[Research] 2022/08/29

TRAX is an upstream regulator of the miRNA-mRNA axis and provides neuroprotection for Huntington’s disease

 

A new study from Academia Sinica revealed a novel neuroprotective mechanism against Huntington’s disease via the TRAX-mediated alteration of a subset of miRNA. This study was published in “Movement Disorders” in August, 2022.

 

Huntington’s disease (HD) is an inherited neurodegenerative disorder caused by a CAG trinucleotide repeat expansion in the HTT gene that encodes mutant Huntingtin protein (mHTT). The accumulation of mHTT aggregates impairs multiple cellular machineries and causes neurodegeneration. During HD progression, the level of the Translin-associated protein X (TRAX, a scaffold protein that mediates miRNA degradation) was markedly enhanced in the brain of patients and mice with HD. Such TRAX upregulation is protective in HD, because genetic downregulation of TRAX in the brain of HD mice altered the miRNA-mRNA network and accelerated disease progression as determined by motor coordination and mHTT aggregation. In total, the suppression of TRAX elevated 83 miRNAs (including miR-330-3p, miR-496a-3p) and consequently afflicted the corresponding mRNA networks (e.g., DARPP-32 and BDNF) essential for HD pathogenesis. The importance of TRAX- mediated miR-330-3p- DARPP-32 axis was further validated in both mouse striatal neurons and human striatal neurons differentiated from iPSC. These findings suggest that TRAX is a new drug target for HD and may pave the way for the development of novel therapeutic strategies for HD.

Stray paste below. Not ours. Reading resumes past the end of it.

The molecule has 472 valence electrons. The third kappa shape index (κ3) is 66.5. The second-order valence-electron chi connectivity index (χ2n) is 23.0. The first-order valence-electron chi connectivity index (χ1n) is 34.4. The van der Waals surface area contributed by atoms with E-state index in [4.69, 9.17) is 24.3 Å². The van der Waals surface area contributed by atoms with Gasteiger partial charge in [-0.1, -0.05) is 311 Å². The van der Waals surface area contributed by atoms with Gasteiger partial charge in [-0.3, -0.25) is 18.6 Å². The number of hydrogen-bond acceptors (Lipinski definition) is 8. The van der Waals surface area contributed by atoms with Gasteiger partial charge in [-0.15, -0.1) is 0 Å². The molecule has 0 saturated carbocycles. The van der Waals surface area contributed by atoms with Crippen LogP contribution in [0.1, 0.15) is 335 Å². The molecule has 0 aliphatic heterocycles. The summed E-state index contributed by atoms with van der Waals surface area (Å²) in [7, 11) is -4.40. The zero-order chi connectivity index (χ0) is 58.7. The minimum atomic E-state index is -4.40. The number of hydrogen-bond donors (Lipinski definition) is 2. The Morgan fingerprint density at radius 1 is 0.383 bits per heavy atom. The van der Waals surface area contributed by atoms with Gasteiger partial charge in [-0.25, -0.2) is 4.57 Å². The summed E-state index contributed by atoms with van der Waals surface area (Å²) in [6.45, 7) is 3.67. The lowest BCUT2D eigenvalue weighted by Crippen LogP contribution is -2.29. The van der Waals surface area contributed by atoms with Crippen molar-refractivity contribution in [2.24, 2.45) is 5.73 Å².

This study was accomplished by a team led by Dr. Yijuang Chern (Academia Sinica) and funded by Academia Sinica. The first author (Ms. Yu-Ting Weng) is a Ph. D. student of Program in Molecular Medicine, National Yang Ming Chiao Tung University and Academia Sinica, Taiwan.

 

The article entitled “TRAX Provides Neuroprotection for Huntington’s Disease Via Modulating a Novel Subset of MicroRNAs”, can be read online at:

https://movementdisorders.onlinelibrary.wiley.com/doi/10.1002/mds.29174

 


Article link (Movement Disorders)


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